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I've been reading the Advanced Linux Programming book and it mentions about virtual terminals which, if I understood it correctly, it is a Linux-specific feature (not in Unix) to allow multiple login consoles in a non X11 system. You create virtual terminals by pressing ALT-F2. I'm running Linux Mint and in my /dev folder though I see many tty devices and I don't know what they are for. Here is the grepped output:

crw-rw-rw-  1 root tty       5,   0 Jan  2 19:45 tty
crw--w----  1 root tty       4,   0 Jan  2 19:10 tty0
crw-rw----  1 root tty       4,   1 Jan  2 19:10 tty1
crw--w----  1 root tty       4,  10 Jan  2 19:10 tty10
crw--w----  1 root tty       4,  11 Jan  2 19:10 tty11
crw--w----  1 root tty       4,  12 Jan  2 19:10 tty12
crw--w----  1 root tty       4,  13 Jan  2 19:10 tty13
crw--w----  1 root tty       4,  14 Jan  2 19:10 tty14
crw--w----  1 root tty       4,  15 Jan  2 19:10 tty15
crw--w----  1 root tty       4,  16 Jan  2 19:10 tty16
crw--w----  1 root tty       4,  17 Jan  2 19:10 tty17
crw--w----  1 root tty       4,  18 Jan  2 19:10 tty18
crw--w----  1 root tty       4,  19 Jan  2 19:10 tty19
crw-rw----  1 root tty       4,   2 Jan  2 19:10 tty2
crw--w----  1 root tty       4,  20 Jan  2 19:10 tty20
crw--w----  1 root tty       4,  21 Jan  2 19:10 tty21
crw--w----  1 root tty       4,  22 Jan  2 19:10 tty22
crw--w----  1 root tty       4,  23 Jan  2 19:10 tty23
crw--w----  1 root tty       4,  24 Jan  2 19:10 tty24
crw--w----  1 root tty       4,  25 Jan  2 19:10 tty25
crw--w----  1 root tty       4,  26 Jan  2 19:10 tty26
crw--w----  1 root tty       4,  27 Jan  2 19:10 tty27
crw--w----  1 root tty       4,  28 Jan  2 19:10 tty28
crw--w----  1 root tty       4,  29 Jan  2 19:10 tty29
crw-rw----  1 root tty       4,   3 Jan  2 19:10 tty3
crw--w----  1 root tty       4,  30 Jan  2 19:10 tty30
crw--w----  1 root tty       4,  31 Jan  2 19:10 tty31
crw--w----  1 root tty       4,  32 Jan  2 19:10 tty32
crw--w----  1 root tty       4,  33 Jan  2 19:10 tty33
crw--w----  1 root tty       4,  34 Jan  2 19:10 tty34
crw--w----  1 root tty       4,  35 Jan  2 19:10 tty35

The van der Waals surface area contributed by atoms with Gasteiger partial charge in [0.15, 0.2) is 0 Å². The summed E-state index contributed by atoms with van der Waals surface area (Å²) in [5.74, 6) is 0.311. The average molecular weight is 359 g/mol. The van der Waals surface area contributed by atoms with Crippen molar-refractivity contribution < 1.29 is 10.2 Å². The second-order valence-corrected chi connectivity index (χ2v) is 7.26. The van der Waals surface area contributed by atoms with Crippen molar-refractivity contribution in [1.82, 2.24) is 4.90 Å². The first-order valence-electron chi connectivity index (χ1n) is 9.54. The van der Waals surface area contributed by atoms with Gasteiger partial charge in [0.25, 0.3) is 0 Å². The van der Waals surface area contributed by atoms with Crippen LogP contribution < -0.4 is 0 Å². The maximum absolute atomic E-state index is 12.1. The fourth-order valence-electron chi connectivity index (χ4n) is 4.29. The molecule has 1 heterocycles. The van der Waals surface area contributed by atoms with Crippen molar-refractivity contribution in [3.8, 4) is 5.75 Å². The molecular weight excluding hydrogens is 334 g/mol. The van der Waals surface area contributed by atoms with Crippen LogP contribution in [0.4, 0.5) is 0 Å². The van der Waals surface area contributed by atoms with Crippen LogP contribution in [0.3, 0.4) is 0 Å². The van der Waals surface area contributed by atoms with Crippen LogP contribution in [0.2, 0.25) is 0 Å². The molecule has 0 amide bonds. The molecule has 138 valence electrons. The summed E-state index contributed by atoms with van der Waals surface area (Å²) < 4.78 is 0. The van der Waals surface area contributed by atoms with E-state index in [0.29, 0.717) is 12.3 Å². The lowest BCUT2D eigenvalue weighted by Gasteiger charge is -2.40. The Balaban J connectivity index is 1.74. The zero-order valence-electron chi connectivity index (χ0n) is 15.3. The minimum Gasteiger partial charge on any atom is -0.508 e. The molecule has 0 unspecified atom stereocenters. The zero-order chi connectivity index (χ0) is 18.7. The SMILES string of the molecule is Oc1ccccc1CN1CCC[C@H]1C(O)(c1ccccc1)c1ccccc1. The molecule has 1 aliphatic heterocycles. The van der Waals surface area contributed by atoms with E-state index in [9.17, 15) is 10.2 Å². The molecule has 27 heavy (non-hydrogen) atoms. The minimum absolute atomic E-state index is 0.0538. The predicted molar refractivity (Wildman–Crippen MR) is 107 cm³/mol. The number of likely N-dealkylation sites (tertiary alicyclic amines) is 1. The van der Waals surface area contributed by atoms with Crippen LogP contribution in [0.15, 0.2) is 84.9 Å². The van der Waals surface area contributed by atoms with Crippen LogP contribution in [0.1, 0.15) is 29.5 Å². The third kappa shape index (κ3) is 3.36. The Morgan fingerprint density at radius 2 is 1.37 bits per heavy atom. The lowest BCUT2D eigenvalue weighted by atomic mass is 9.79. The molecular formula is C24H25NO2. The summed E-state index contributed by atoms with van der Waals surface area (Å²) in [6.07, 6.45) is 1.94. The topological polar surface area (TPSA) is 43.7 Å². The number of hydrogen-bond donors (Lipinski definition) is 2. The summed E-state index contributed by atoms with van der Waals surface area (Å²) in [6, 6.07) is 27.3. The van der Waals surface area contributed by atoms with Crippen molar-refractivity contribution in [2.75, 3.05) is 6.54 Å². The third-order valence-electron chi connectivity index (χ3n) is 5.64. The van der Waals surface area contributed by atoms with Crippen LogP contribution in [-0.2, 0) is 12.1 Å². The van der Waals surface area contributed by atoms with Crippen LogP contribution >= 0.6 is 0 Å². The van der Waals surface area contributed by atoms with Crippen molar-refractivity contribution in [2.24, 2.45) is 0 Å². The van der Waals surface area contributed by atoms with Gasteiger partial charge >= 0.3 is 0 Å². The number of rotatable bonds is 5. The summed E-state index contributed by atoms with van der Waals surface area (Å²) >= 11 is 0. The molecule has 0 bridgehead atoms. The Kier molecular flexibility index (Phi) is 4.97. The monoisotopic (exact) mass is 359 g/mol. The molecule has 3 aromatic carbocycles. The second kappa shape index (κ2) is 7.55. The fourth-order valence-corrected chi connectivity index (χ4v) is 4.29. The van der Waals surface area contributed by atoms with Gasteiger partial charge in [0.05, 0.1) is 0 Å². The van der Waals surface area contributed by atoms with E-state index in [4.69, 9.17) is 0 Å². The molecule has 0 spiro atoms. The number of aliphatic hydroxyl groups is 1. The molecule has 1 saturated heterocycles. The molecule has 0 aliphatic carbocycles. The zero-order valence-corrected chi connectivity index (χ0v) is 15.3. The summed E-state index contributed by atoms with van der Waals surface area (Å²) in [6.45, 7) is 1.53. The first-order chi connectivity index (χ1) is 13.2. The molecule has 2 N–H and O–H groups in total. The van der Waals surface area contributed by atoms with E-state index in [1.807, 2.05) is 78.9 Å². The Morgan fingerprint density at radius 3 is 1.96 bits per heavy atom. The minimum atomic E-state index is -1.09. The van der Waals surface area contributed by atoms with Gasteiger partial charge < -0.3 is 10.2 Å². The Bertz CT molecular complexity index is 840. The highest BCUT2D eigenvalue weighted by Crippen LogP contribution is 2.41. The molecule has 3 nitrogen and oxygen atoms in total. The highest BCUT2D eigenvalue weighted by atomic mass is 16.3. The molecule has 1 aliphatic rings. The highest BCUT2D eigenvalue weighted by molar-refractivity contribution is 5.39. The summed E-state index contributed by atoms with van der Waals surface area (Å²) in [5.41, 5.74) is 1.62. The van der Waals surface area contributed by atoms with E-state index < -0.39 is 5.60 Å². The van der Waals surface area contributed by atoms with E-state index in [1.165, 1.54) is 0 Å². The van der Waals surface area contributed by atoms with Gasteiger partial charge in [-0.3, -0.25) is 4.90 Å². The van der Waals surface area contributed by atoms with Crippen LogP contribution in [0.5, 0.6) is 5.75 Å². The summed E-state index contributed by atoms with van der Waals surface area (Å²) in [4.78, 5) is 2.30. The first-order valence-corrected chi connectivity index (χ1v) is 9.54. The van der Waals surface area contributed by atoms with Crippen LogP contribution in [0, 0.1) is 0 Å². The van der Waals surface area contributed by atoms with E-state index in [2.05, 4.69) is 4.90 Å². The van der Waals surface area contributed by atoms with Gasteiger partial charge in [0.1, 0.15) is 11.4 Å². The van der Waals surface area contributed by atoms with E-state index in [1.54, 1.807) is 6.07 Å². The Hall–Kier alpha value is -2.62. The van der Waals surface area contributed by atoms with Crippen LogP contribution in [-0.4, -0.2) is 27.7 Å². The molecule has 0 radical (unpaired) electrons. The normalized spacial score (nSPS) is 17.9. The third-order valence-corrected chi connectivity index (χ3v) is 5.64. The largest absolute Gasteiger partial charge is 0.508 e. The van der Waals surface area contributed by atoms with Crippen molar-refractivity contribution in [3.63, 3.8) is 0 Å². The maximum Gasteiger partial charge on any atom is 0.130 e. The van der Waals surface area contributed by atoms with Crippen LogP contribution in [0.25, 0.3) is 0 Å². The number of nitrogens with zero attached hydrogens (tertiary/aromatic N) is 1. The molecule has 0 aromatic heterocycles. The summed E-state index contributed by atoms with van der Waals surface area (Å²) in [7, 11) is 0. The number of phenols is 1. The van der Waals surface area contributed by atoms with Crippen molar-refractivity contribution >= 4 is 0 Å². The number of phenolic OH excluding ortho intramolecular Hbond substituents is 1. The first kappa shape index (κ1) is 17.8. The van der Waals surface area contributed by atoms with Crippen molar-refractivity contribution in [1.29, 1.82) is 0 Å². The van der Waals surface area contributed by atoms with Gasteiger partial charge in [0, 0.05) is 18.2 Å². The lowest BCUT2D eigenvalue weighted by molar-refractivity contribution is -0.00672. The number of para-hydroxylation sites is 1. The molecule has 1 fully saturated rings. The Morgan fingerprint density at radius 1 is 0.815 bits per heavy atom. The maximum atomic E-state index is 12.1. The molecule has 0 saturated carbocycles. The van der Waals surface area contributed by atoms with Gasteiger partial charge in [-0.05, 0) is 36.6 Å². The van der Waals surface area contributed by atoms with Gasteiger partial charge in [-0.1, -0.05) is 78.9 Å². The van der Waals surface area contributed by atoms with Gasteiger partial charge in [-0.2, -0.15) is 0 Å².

crw--w----  1 root tty       4,  36 Jan  2 19:10 tty36
crw--w----  1 root tty       4,  37 Jan  2 19:10 tty37
crw--w----  1 root tty       4,  38 Jan  2 19:10 tty38
crw--w----  1 root tty       4,  39 Jan  2 19:10 tty39
crw-rw----  1 root tty       4,   4 Jan  2 19:10 tty4
crw--w----  1 root tty       4,  40 Jan  2 19:10 tty40
crw--w----  1 root tty       4,  41 Jan  2 19:10 tty41
crw--w----  1 root tty       4,  42 Jan  2 19:10 tty42
crw--w----  1 root tty       4,  43 Jan  2 19:10 tty43
crw--w----  1 root tty       4,  44 Jan  2 19:10 tty44
crw--w----  1 root tty       4,  45 Jan  2 19:10 tty45
crw--w----  1 root tty       4,  46 Jan  2 19:10 tty46
crw--w----  1 root tty       4,  47 Jan  2 19:10 tty47
crw--w----  1 root tty       4,  48 Jan  2 19:10 tty48
crw--w----  1 root tty       4,  49 Jan  2 19:10 tty49
crw-rw----  1 root tty       4,   5 Jan  2 19:10 tty5
crw--w----  1 root tty       4,  50 Jan  2 19:10 tty50
crw--w----  1 root tty       4,  51 Jan  2 19:10 tty51
crw--w----  1 root tty       4,  52 Jan  2 19:10 tty52
crw--w----  1 root tty       4,  53 Jan  2 19:10 tty53
crw--w----  1 root tty       4,  54 Jan  2 19:10 tty54
crw--w----  1 root tty       4,  55 Jan  2 19:10 tty55
crw--w----  1 root tty       4,  56 Jan  2 19:10 tty56
crw--w----  1 root tty       4,  57 Jan  2 19:10 tty57
crw--w----  1 root tty       4,  58 Jan  2 19:10 tty58
crw--w----  1 root tty       4,  59 Jan  2 19:10 tty59